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June 5, 2018

Public Support for Needle Exchange Programs, Safe Injection Sites Remains Low in U.S.

Implementing these harm-reduction strategies will be difficult as long as the stigma of opioid abuse remains high, suggests a large nationwide survey

Two strategies that research indicates would help alleviate America’s opioid crisis lack widespread public support, according to a study led by researchers at Johns Hopkins Bloomberg School of Public Health.

The study, published in the June issue of Preventive Medicine, is the first to poll a large, nationwide, representative sample of Americans for their views on safe consumption sites (also sometimes called “safe injection sites”) and syringe services (sometimes referred to as needle exchange) programs. Both of these harm-reduction strategies have been found to reduce drug overdoses and HIV transmission.

The results suggest that average Americans tend to view these strategies negatively. Among the 1,004 adults sampled, only 29 percent supported legalizing safe consumption sites in their communities and only 39 percent supported legalizing syringe services programs in their communities. Respondents who had negative views about these strategies also tended to have very negative views of opioid users.

“These results suggest that we need to reduce stigma toward people who use opioids and do a better job educating the public about why these strategies work,” says study lead author Emma E. McGinty, PhD, an assistant professor in the Department of Health Policy and Management at the Bloomberg School.

Syringe service programs provide clean syringes to people using drugs to reduce the transmission of HIV and other viruses by needle sharing. More than 300 of these programs are already in place across the U.S., including in cities such as Baltimore that have long been plagued by heroin use. Numerous studies have shown that they are effective in reducing disease transmission.

“Safe consumption site” programs provide spaces where users can legally use previously purchased opioids or other drugs under medical supervision. Studies have found that these programs, which have been implemented in Canada and multiple European countries, can decrease overdose deaths and public drug use. Although they have not yet been implemented within the U.S., a number of cities hard-hit by the opioid crisis are considering establishing them, including San Francisco, Philadelphia, New York City and Seattle.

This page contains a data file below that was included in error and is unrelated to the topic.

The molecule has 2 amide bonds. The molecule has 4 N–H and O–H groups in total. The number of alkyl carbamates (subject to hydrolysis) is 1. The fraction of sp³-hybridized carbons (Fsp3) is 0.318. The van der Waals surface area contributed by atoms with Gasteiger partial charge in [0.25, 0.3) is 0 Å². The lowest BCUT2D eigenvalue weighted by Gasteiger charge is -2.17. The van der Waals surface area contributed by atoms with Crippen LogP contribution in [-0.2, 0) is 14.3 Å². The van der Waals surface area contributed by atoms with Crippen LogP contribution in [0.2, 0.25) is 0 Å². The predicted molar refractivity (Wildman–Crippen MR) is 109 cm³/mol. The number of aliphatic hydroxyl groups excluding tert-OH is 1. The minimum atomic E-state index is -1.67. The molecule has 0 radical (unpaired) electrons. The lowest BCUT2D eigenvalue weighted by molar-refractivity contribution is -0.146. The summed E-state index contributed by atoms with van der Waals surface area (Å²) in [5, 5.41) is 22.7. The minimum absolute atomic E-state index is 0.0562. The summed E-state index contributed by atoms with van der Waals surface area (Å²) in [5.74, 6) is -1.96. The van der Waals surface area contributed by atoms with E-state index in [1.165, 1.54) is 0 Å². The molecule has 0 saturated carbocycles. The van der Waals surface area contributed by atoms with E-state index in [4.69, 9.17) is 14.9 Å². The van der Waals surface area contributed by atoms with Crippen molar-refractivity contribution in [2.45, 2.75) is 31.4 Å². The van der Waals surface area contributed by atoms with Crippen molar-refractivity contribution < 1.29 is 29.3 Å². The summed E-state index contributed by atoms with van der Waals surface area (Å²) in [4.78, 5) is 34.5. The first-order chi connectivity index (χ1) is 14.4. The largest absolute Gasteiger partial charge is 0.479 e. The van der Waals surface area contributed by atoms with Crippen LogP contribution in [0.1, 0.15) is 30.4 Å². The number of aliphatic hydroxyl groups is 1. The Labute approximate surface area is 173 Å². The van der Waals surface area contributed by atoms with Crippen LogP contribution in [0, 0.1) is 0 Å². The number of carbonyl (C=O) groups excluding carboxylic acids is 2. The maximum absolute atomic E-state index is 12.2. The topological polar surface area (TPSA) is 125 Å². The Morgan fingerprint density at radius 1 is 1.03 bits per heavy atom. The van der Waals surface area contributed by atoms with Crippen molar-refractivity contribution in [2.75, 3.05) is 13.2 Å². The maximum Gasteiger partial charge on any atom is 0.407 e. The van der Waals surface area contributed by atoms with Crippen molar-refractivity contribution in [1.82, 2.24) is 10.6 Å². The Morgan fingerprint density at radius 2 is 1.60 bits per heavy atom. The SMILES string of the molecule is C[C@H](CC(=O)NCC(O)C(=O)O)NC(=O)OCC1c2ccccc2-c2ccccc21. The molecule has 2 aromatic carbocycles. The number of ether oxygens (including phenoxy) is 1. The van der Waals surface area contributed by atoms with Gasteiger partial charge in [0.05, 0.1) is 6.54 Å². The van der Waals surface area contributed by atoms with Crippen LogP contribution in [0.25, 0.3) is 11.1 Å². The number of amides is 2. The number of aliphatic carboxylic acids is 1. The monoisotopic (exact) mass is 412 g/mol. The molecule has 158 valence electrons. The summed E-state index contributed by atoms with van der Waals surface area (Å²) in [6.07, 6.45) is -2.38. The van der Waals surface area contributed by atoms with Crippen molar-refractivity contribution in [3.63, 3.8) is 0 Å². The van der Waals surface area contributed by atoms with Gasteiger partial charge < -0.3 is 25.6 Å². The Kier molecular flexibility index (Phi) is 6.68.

Prior to the new study, there was no nationwide data on Americans’ attitudes towards safe consumption sites and no recent nationwide data on syringe service programs. Despite growing public attention to addiction prompted by the rapidly rising rates of opioid overdose deaths, the last national survey to assess public attitudes about syringe services programs was conducted in 2000. McGinty and colleagues conducted their web-based survey using the GfK Knowledge Networks (GfK) panel, a representative nationwide group of more than 65,000 U.S. adults. They administered the survey to a random sample of 1,429 people and received responses from 1,004.

Among the respondents, Democrats and Republicans diverged in their views. While only 18 percent and 30 percent of Republicans favored having safe consumption sites and syringe services programs, respectively, in their communities, the corresponding figures for Democrats were higher at 39 percent and 52 percent. Unemployed respondents and those with a bachelor’s degree or higher were also more likely to favor these programs. However, attitudes did not differ much by age, race or gender, and no demographic category was associated with strongly favorable views of these programs.

“The biggest take-home message from these sub-group analyses is that there are not many differences in attitudes across demographic categories, with the exception of political party identification.” McGinty says.

The survey measured the stigmatizing attitudes of respondents towards people who use opioids by asking, for example, about their willingness to have a person who is using opioids marry into their family or to start working closely with a user on a job. To those two questions, only 16 and 28 percent of respondents answered favorably. Respondents with highly negative views of people who use opioids were much less likely to support the two harm-reduction strategies.

While the general public shows low support for legalizing safe consumption sites and syringe services programs, these harm-reduction strategies are supported by research and could play important roles in alleviating the public health burden from the opioid epidemic. McGinty and colleagues are now considering how to design information campaigns to boost public support for them.

“We need to do more research on what messages are effective in correcting myths about syringe services and safe consumption programs and reducing the stigma attached to them to save lives,” says Susan Sherman, PhD, MPH, a professor in the Bloomberg School’s Department of Health, Behavior and Society and study co-author.

“Public support for safe consumption sites and syringe services programs to combat the opioid epidemic” was written by Emma E. McGinty, Colleen L. Barry, Elizabeth M. Stone, Jeff Niederdeppe, Alene Kennedy-Hendricks, Sarah Linden and Susan G. Sherman.

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Media contacts for the Johns Hopkins Bloomberg School of Public Health: Barbara Benham at 410-614-6029 or bbenham1@jhu.edu and Robin Scullin at 410-955-7619 or rsculli1@jhu.edu.